NEW YORK (CBSNewYork) — The city is expanding its campaign to stop speeding drivers cruising through the streets of the five boroughs.
One of the “slow zones” is in Corona, Queens, where in addition to the speed limits, drivers will meet with speed bumps and other street calming devices, CBS 2’s Marcia Kramer reported.
“Slow zones send a strong message to drivers that our neighborhoods are not shortcuts and speeding on our streets is really a matter of life and death,” Sadik-Khan told reporters, including 1010 WINS Stan Brooks.
1010 WINS’ Stan Brooks With More On The Story
City officials said that 13 neighborhoods across the city will get slow zones. Corona was picked because it has two schools and is filled with kids and seniors.
A cross placed on a fence near where the mayor spoke stands in memory of a bicyclist who was killed by a speeding driver.
“Driving slow saves lives. It’s been proven time and time again. That’s why we have speed limits, we have speed limits for a reason. We have speed limits signs because we want them to be obeyed,” said Councilman James Vacca (D-Bronx).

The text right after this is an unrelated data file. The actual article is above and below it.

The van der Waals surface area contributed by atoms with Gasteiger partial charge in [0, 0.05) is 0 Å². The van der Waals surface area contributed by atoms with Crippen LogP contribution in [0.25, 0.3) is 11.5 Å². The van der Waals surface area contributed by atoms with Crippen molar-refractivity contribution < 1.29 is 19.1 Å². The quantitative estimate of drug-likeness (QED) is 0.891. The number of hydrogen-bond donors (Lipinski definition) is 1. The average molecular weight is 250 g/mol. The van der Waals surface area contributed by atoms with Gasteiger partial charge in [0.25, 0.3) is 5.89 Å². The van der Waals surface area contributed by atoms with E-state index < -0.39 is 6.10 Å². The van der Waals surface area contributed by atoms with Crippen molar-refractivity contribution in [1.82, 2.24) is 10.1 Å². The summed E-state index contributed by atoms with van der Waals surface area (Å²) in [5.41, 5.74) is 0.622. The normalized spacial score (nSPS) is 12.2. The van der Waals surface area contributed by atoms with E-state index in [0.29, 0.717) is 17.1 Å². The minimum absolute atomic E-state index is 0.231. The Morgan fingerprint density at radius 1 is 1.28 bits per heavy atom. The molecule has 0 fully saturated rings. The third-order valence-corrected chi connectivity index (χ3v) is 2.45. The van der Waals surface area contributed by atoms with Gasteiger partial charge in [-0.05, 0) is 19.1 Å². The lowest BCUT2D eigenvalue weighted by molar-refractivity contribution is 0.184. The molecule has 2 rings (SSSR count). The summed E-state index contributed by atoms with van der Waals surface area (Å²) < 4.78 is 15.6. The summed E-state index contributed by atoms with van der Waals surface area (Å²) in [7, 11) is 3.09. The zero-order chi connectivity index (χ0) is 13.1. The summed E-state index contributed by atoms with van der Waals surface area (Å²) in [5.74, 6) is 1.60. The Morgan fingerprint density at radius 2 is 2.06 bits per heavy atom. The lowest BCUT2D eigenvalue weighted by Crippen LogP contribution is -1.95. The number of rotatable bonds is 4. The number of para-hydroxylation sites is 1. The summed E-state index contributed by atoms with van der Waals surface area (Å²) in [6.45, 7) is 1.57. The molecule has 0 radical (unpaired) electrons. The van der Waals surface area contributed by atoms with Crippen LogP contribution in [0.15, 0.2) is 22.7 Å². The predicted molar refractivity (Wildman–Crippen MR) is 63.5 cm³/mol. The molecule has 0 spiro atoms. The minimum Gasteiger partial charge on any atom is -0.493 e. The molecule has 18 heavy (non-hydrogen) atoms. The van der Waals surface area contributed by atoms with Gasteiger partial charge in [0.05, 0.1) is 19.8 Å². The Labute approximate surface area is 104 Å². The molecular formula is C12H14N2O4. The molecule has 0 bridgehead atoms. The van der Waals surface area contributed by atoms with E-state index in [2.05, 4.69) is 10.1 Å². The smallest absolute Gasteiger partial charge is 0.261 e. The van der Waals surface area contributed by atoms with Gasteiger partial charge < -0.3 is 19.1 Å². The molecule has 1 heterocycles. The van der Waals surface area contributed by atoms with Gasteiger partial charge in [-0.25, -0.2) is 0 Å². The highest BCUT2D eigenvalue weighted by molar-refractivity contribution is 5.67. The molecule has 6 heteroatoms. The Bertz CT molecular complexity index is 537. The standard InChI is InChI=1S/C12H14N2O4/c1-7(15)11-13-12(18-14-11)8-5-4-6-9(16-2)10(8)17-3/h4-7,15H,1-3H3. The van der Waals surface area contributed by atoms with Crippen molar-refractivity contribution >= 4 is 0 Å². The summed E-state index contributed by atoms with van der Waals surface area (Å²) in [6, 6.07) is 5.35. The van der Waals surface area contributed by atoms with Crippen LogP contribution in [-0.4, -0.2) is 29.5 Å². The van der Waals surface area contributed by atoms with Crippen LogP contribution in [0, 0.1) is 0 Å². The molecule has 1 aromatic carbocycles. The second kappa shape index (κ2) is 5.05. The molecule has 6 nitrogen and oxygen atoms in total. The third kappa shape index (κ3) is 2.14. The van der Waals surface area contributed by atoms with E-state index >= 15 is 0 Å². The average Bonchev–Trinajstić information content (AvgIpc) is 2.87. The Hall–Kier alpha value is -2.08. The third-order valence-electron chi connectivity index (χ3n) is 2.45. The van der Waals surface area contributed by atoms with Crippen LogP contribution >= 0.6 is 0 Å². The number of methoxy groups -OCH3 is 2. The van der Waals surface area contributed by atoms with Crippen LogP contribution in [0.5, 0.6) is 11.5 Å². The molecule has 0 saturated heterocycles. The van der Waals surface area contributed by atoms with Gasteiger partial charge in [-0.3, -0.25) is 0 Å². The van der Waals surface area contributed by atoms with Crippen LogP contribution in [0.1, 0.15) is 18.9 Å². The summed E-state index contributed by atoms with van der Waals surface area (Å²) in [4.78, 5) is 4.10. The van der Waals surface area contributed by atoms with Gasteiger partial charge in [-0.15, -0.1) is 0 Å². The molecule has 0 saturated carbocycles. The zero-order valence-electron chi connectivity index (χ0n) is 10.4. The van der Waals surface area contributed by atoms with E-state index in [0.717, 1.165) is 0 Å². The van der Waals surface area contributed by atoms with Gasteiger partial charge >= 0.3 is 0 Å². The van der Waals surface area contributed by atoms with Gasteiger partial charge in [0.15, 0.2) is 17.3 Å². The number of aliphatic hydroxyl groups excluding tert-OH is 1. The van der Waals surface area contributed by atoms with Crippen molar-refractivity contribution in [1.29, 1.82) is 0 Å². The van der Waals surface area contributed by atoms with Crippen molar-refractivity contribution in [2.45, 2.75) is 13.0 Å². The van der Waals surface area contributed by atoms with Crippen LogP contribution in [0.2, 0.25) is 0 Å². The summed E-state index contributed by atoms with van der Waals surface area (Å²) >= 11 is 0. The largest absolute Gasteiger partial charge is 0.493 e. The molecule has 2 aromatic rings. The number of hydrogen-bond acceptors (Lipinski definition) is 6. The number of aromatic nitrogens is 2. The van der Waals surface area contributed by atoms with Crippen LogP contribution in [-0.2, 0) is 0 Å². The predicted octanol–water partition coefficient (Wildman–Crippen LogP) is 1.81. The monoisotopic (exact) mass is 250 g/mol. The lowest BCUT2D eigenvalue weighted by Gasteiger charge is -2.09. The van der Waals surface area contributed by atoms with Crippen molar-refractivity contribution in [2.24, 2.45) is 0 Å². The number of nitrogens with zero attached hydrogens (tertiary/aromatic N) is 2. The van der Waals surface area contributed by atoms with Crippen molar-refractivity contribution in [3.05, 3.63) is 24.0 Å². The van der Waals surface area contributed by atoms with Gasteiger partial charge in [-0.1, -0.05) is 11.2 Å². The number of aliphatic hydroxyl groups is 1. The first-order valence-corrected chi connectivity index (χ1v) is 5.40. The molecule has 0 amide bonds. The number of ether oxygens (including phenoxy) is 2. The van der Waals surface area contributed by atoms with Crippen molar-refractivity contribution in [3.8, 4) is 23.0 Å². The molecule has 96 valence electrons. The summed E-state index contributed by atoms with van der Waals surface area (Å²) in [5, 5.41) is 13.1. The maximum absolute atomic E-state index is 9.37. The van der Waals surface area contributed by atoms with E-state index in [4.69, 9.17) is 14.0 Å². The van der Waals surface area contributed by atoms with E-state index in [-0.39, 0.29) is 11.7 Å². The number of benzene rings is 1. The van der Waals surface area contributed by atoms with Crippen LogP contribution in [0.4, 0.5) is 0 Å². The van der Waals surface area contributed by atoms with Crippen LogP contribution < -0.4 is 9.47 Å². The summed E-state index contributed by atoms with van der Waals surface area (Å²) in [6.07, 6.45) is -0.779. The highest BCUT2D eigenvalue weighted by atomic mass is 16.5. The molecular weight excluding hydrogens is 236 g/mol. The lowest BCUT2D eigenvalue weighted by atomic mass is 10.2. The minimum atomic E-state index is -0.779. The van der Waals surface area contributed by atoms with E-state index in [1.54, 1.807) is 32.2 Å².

The other locations where the slow zones will be implemented include: Mt. Eden, Baychester, Eastchester and Riverdale in the Bronx; Boerum Hill in Brooklyn; Inwood in northern Manhattan; Elmhurst, Jackson Heights/East Elmhurst and Auburndale in Queens; and New Brighton/St. George, Dongan Hills and Rosebank on Staten Island.
In addition to slow zones, the mayor wants to install speed cameras around the city and he’s furious that the state Legislature won’t give him the green light.
“The first argument is it’s not their business, it should be the business of the city. The city should be in charge of its own destiny. That’s why we had the revolution in 1776. There’s no difference why should the city not be in charge of its own destiny,” Bloomberg said.
WCBS 880’s Rich Lamb Reports
The city wants 40 speed cameras, which act much like red-light cameras, taking pictures of the license plates of speeders.
The fine would be $50 for going 10 to 29 miles over the speed limit and $100 for 30 and above.
The “speed camera” bill now has sponsors in both the state Senate and Assembly, but lawmakers haven’t brought it up for a vote.
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